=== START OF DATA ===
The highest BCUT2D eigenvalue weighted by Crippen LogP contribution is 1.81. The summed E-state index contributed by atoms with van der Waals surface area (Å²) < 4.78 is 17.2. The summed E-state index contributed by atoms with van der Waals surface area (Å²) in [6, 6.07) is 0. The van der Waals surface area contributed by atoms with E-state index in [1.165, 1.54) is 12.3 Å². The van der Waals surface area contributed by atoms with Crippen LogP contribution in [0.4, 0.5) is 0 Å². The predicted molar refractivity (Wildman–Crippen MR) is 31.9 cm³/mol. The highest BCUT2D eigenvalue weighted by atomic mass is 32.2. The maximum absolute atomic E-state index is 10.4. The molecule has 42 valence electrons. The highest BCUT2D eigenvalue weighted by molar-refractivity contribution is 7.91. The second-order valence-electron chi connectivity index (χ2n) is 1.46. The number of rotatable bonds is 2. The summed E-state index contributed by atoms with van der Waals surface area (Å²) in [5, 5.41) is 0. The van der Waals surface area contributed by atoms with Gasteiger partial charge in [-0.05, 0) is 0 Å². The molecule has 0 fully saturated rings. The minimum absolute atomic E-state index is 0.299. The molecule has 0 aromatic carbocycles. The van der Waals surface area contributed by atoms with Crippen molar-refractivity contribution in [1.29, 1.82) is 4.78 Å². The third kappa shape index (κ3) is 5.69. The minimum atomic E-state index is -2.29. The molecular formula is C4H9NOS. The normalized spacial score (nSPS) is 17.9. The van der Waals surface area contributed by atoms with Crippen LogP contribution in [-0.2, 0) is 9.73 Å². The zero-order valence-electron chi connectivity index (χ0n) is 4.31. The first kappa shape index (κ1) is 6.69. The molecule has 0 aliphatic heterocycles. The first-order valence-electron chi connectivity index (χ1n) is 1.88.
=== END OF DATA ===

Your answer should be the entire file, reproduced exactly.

The highest BCUT2D eigenvalue weighted by Crippen LogP contribution is 1.81. The summed E-state index contributed by atoms with van der Waals surface area (Å²) < 4.78 is 17.2. The summed E-state index contributed by atoms with van der Waals surface area (Å²) in [6, 6.07) is 0. The van der Waals surface area contributed by atoms with E-state index in [1.165, 1.54) is 12.3 Å². The van der Waals surface area contributed by atoms with Crippen LogP contribution in [0.4, 0.5) is 0 Å². The predicted molar refractivity (Wildman–Crippen MR) is 31.9 cm³/mol. The highest BCUT2D eigenvalue weighted by atomic mass is 32.2. The maximum absolute atomic E-state index is 10.4. The molecule has 42 valence electrons. The highest BCUT2D eigenvalue weighted by molar-refractivity contribution is 7.91. The second-order valence-electron chi connectivity index (χ2n) is 1.46. The number of rotatable bonds is 2. The summed E-state index contributed by atoms with van der Waals surface area (Å²) in [5, 5.41) is 0. The van der Waals surface area contributed by atoms with Gasteiger partial charge in [-0.05, 0) is 0 Å². The molecule has 0 fully saturated rings. The minimum absolute atomic E-state index is 0.299. The molecule has 0 aromatic carbocycles. The van der Waals surface area contributed by atoms with Crippen molar-refractivity contribution in [1.29, 1.82) is 4.78 Å². The third kappa shape index (κ3) is 5.69. The minimum atomic E-state index is -2.29. The molecular formula is C4H9NOS. The normalized spacial score (nSPS) is 17.9. The van der Waals surface area contributed by atoms with Crippen LogP contribution in [-0.2, 0) is 9.73 Å². The zero-order valence-electron chi connectivity index (χ0n) is 4.31. The first kappa shape index (κ1) is 6.69. The molecule has 0 aliphatic heterocycles. The first-order valence-electron chi connectivity index (χ1n) is 1.88.